Tuesday, March 31, 2009

ABQ Part 2

The first day of our drive to Albuquerque was perilous, sure. Shall we discuss wind? But after that wind turned into a righteous springtime thunderstorm, the weather turned still and beautiful. By then we were on Route 66 heading west to ABQ, where every few miles or so there is a decidedly junky souvenir stand.

I wonder sometimes what kind of person pulls in for a soda and bathroom break, and comes out with a mounted cougar.



My favorite part of the trip was the discover of Nob Hill, a section of Route 66 that has attracted a host of funky artists studios and galleries.

We also hiked



and took a balloon ride



were serenaded over Mexican food at the famous El Pinto restaurant



and took a tour of the Acoma Pueblo



You know: stuff.

A late winter storm blew through ABQ early in our trip, and we followed its remnants home.



Made it to far western Kansas before the day of driving through high winds (again) got the best of us. We dined with a schizophrenic off her meds at a Wendy’s where the staff couldn’t count to two (as in two baked potatoes, and two drinks) surrounded by buckets catching condensation from the restaurant’s failing HVAC system.



If ever there was a day that called for a cold beer, this was it. Unfortunately it was Sunday, and that part of the world doesn’t abide by no heathen behavior such as selling alcohol on God’s Day. At least not at the town WalMart.

At least the hotel subscribed to AMC. Ending the day with a new episode of Breaking Bad helped to counter the rest of the day.

It’s good to be home.

Monday, March 30, 2009

ABQ Part I

I stayed at a beautiful Albuquerque Sheraton that had only weeks before completed a massive renovation. The staff was solicitous and the décor beautiful, though it referenced its American Southwest location not at all. Unfortunately the hotel suffers from decisions made by sleepwalking executives in California.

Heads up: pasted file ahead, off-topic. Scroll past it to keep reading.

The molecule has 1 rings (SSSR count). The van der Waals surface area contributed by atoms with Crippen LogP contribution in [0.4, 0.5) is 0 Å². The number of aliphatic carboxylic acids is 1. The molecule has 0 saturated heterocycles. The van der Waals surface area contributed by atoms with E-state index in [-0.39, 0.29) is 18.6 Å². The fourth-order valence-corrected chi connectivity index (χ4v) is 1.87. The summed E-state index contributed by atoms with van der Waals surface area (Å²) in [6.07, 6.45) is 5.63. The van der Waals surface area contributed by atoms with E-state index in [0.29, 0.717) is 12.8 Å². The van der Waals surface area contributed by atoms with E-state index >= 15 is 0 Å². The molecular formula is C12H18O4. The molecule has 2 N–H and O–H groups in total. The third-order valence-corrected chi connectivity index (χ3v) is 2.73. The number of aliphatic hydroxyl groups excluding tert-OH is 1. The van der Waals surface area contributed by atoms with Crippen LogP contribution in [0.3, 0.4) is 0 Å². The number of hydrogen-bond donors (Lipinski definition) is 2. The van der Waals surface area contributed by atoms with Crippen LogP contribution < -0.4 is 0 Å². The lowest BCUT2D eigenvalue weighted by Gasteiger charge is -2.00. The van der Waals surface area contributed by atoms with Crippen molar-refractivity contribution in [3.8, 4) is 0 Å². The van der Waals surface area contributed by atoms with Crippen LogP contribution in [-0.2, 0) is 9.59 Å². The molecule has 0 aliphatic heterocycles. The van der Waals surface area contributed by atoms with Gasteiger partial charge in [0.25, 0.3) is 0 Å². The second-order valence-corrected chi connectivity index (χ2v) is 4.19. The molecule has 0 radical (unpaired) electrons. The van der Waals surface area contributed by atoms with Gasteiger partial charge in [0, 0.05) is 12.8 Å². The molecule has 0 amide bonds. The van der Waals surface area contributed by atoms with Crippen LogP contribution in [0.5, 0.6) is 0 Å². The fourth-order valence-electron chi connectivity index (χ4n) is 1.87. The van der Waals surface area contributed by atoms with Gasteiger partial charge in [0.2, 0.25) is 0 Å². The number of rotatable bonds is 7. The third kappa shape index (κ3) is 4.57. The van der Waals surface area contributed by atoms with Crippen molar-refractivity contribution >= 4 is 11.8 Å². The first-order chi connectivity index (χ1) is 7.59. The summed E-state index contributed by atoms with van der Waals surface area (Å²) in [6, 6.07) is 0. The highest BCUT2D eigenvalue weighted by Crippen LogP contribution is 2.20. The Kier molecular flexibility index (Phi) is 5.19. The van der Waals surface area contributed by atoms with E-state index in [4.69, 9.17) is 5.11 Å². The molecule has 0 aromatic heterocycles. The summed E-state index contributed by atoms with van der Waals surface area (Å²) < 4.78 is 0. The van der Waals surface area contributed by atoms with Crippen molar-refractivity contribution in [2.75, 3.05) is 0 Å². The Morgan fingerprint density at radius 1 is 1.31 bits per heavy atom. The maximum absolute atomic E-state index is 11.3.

Take the pillows, for example. When the bed was fresh and newly made, the pillows were delicious fluffy clouds stacked too high for one to reasonably recline. They were a beautiful picture. But they were joke pillows, squishing down further and further through the night until they provided zero support for the head and neck. Thank goodness I had brought my own pillow on this trip (and wool pillow from Frankenmuth, Michigan) or I wouldn’t have gotten any quality rest at all.



A new “feature” of the Sheraton is a place called the Link, which is a pubic computer station and hot spot positioned conveniently across from the bar. This is the only place in the hotel where guests can connect to the internet free of charge. Internet was in the rooms, too, but for a little under $10/day. YOW. Guests therefore have a choice of paying for internet in their room, or using the Link for free. The hotel line (and I’m not making this up. I sat through the propaganda – I mean PowerPoint – presentation) the Link offers business travelers a rare opportunity to work within a group of people and not isolated in their rooms. They show food and drink orders being brought computer-side surrounded by masses of business-clad humanity.